First, it’s simply not proper or ethical to circumvent the search professional who informed you of the opportunity in the first place. That’s what the hiring manager is going to think. They’re not going to think that you’re smart or savvy or a “go-getter.” And that leads me to my second point, which is that going around the recruiter is not going to give you an edge or help you “get your foot in the door.”
In fact, just the opposite is often the case, and I have a story that illustrates this, too. I once had a candidate call the hiring manager of one of my clients on their cell phone after hours. The hiring manager was not happy about it. He called me and said he was not going to consider the candidate for the position any longer. He said it was unprofessional for the candidate to go around me and contact him directly.
Samantha: Stacy, the employer hired the recruiter. Since that’s the case, why would a candidate think that the hiring manager would want them to circumvent the process and go around the recruiter?
Stacy: That is a great point, and it’s something that I wished more job seekers and candidates realized. Organizations rely heavily on the judgment of the search consultants they hire. Just like in my story, if you go around the recruiter that the client trusts and contact the client yourself, you may not be considered for the position.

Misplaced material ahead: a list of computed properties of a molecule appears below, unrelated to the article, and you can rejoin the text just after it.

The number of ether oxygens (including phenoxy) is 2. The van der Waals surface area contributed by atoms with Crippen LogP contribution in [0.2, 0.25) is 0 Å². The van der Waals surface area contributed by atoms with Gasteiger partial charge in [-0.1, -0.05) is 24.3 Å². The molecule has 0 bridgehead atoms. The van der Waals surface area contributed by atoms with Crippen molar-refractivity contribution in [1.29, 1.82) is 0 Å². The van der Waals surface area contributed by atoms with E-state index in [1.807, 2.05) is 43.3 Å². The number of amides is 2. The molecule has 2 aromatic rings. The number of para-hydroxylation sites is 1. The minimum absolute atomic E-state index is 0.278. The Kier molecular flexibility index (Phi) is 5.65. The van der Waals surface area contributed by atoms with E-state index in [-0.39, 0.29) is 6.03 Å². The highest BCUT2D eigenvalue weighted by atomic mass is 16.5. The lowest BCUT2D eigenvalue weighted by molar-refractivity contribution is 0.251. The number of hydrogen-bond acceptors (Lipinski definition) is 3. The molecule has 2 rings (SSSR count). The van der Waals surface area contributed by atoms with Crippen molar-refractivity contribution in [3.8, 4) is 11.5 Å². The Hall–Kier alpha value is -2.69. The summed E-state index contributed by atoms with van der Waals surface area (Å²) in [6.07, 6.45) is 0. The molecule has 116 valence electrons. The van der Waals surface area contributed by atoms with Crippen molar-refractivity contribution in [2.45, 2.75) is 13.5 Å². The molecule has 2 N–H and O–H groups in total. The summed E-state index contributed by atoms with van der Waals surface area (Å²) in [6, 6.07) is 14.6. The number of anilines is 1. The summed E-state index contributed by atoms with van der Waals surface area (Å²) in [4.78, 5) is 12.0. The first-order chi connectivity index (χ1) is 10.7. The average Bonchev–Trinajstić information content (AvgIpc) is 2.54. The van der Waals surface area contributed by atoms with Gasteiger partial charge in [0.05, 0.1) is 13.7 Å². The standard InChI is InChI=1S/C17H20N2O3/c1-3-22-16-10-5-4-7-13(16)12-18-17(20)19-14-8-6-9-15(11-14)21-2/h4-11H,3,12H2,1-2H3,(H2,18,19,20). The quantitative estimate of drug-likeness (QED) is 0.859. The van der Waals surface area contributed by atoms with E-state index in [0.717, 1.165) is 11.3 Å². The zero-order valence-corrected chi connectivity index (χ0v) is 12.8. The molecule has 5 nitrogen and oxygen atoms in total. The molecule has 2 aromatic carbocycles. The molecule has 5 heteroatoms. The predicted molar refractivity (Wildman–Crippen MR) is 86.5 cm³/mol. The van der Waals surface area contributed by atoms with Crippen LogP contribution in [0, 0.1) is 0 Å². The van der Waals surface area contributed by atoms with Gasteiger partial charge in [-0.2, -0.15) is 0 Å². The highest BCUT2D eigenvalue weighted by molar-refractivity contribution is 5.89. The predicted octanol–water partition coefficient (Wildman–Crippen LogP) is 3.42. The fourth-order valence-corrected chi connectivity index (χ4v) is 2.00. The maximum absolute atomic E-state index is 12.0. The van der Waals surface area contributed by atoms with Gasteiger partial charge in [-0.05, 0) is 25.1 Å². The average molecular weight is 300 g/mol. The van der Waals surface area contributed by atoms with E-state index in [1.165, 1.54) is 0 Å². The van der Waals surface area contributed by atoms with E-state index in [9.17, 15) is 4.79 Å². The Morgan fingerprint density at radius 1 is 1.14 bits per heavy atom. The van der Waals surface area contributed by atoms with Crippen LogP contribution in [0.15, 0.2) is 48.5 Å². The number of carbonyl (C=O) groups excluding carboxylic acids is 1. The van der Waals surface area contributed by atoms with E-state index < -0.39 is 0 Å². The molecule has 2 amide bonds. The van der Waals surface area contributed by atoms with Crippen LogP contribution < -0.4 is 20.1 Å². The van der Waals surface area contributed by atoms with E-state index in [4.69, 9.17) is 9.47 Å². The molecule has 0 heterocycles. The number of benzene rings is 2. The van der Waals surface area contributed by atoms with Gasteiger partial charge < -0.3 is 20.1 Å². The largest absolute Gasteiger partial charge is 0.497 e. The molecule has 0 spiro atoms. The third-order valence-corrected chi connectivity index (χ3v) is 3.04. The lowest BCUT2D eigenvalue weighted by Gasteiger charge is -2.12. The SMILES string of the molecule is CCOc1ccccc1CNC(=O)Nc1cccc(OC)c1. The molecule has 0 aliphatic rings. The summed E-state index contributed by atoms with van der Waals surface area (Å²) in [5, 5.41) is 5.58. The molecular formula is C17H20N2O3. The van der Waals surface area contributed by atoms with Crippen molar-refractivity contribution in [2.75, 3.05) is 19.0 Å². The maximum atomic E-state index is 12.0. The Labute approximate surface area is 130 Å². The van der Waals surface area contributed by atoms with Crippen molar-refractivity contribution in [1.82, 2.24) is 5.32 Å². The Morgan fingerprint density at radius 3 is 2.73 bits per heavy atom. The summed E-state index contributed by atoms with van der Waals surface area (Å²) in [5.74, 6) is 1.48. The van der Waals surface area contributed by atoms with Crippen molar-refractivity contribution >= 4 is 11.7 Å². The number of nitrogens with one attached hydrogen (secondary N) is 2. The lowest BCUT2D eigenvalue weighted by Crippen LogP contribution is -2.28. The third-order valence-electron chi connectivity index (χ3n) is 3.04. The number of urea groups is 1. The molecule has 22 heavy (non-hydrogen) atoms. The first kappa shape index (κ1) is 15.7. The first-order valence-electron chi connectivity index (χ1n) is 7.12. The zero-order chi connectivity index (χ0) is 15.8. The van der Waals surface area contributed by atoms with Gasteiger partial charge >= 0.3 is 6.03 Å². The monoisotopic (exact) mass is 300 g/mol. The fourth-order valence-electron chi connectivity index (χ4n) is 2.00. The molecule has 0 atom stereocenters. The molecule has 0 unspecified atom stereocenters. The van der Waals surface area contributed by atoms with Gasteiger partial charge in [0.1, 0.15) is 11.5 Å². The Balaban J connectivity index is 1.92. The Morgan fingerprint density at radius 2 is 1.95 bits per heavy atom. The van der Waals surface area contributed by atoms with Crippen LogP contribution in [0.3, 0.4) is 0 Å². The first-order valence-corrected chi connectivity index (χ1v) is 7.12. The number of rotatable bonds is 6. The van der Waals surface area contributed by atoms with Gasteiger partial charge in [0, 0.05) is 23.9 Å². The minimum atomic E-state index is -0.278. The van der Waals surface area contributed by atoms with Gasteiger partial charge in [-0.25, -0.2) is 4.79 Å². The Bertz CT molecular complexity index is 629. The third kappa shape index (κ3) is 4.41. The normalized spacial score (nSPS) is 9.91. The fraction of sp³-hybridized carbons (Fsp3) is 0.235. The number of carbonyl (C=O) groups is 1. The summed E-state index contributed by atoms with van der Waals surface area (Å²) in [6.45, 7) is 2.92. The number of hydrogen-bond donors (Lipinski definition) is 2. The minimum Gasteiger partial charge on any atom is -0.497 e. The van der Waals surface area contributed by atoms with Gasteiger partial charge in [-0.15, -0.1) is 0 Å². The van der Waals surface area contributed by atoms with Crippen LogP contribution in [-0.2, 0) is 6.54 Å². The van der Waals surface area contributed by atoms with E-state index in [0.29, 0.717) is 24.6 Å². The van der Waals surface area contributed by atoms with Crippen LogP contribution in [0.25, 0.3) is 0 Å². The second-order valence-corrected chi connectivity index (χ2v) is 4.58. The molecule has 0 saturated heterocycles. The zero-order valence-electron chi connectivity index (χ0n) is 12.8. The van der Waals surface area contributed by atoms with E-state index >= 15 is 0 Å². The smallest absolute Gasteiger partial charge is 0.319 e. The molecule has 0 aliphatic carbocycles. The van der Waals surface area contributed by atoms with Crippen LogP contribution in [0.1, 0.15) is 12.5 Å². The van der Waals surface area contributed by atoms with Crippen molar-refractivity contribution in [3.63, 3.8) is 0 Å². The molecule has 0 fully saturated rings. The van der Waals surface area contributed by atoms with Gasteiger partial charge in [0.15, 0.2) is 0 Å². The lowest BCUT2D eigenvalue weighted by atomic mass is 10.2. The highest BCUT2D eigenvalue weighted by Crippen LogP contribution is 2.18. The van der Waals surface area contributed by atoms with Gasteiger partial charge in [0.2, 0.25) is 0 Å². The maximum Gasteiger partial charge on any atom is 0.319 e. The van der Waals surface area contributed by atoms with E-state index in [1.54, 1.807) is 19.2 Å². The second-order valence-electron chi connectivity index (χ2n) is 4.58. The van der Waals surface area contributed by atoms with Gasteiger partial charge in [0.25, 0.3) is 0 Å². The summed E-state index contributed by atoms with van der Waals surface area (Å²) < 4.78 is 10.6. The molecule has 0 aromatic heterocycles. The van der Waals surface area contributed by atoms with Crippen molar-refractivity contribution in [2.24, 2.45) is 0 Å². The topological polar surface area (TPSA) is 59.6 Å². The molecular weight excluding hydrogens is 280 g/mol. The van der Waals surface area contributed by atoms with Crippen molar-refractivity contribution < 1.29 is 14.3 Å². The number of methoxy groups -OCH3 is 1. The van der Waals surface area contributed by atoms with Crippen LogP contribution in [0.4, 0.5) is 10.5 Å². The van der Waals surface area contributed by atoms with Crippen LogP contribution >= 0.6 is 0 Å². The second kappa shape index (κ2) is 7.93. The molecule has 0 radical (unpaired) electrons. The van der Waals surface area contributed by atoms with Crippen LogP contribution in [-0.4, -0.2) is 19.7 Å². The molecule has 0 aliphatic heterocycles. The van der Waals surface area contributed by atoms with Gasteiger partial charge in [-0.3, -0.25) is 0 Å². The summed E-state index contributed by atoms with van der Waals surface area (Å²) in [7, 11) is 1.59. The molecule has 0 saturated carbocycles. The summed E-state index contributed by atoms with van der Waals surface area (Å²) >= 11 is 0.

Not only that, but the recruiter may also take you off their list of candidates to contact for future opportunities. So as you can see, it’s clearly not worth it.
I’d also like to reference a book that tackles this topic.
Samantha: Which book is that?
Stacy: The title of the book is Be Hunted and it’s by Smooch Reynolds.
Stacy: Yes, I know it sounds odd, but the author’s name is Smooch, and she’s also a search consultant. According to Smooch, there are two rules in this type of situation.
First, don’t ask the search consultant for the name of their client. Second, the search consultant will tell you the name of their client when they believe the time is right and when it’s appropriate. This is exactly what we’ve been discussing today, but I want to make sure our listeners understand the logic behind it.
Samantha: Stacy, I know I mentioned this earlier, but when a candidate asks about the employer that has the open job, aren’t they asking because they want more information and they believe that information will help them decide if they’re interested in the job or not?
Stacy: That’s a great question, and yes, that is the case most of the time. The candidate is looking for more information so they can decide if the opportunity is one that they want to pursue. I touched upon this at the top of our show, and once again, it’s understandable. By no means am I saying that it’s an outlandish request.